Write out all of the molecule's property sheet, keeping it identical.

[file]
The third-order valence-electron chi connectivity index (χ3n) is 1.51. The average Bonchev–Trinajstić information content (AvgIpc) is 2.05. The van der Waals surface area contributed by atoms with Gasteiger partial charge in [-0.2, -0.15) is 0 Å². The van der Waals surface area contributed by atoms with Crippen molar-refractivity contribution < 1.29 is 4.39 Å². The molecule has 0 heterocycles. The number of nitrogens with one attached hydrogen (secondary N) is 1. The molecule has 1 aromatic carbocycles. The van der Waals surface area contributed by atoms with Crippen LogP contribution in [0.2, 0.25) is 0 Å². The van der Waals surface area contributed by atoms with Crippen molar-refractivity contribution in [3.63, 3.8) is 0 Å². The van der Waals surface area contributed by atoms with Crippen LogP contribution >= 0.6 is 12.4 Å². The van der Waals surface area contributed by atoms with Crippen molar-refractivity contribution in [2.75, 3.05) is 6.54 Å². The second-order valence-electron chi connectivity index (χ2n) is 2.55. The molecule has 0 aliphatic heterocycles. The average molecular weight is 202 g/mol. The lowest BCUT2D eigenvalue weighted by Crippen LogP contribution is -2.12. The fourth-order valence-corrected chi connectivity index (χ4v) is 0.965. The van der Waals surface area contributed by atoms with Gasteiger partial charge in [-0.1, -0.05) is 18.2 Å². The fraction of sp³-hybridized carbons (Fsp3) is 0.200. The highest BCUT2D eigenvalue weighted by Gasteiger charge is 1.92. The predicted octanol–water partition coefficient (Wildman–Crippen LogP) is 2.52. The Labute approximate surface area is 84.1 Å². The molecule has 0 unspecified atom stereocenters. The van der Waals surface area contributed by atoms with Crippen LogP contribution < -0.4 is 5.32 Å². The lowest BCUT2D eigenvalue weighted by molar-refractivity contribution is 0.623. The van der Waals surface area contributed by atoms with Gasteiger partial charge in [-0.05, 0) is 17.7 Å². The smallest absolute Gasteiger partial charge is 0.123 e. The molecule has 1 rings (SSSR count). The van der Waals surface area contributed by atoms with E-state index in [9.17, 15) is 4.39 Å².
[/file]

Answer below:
The third-order valence-electron chi connectivity index (χ3n) is 1.51. The average Bonchev–Trinajstić information content (AvgIpc) is 2.05. The van der Waals surface area contributed by atoms with Gasteiger partial charge in [-0.2, -0.15) is 0 Å². The van der Waals surface area contributed by atoms with Crippen molar-refractivity contribution < 1.29 is 4.39 Å². The molecule has 0 heterocycles. The number of nitrogens with one attached hydrogen (secondary N) is 1. The molecule has 1 aromatic carbocycles. The van der Waals surface area contributed by atoms with Crippen LogP contribution in [0.2, 0.25) is 0 Å². The van der Waals surface area contributed by atoms with Crippen molar-refractivity contribution in [3.63, 3.8) is 0 Å². The van der Waals surface area contributed by atoms with Crippen LogP contribution >= 0.6 is 12.4 Å². The van der Waals surface area contributed by atoms with Crippen molar-refractivity contribution in [2.75, 3.05) is 6.54 Å². The second-order valence-electron chi connectivity index (χ2n) is 2.55. The molecule has 0 aliphatic heterocycles. The average molecular weight is 202 g/mol. The lowest BCUT2D eigenvalue weighted by Crippen LogP contribution is -2.12. The fourth-order valence-corrected chi connectivity index (χ4v) is 0.965. The van der Waals surface area contributed by atoms with Gasteiger partial charge in [-0.1, -0.05) is 18.2 Å². The fraction of sp³-hybridized carbons (Fsp3) is 0.200. The highest BCUT2D eigenvalue weighted by Gasteiger charge is 1.92. The predicted octanol–water partition coefficient (Wildman–Crippen LogP) is 2.52. The Labute approximate surface area is 84.1 Å². The molecule has 0 unspecified atom stereocenters. The van der Waals surface area contributed by atoms with Crippen LogP contribution < -0.4 is 5.32 Å². The lowest BCUT2D eigenvalue weighted by molar-refractivity contribution is 0.623. The van der Waals surface area contributed by atoms with Gasteiger partial charge in [-0.05, 0) is 17.7 Å². The smallest absolute Gasteiger partial charge is 0.123 e. The molecule has 1 rings (SSSR count). The van der Waals surface area contributed by atoms with E-state index in [9.17, 15) is 4.39 Å².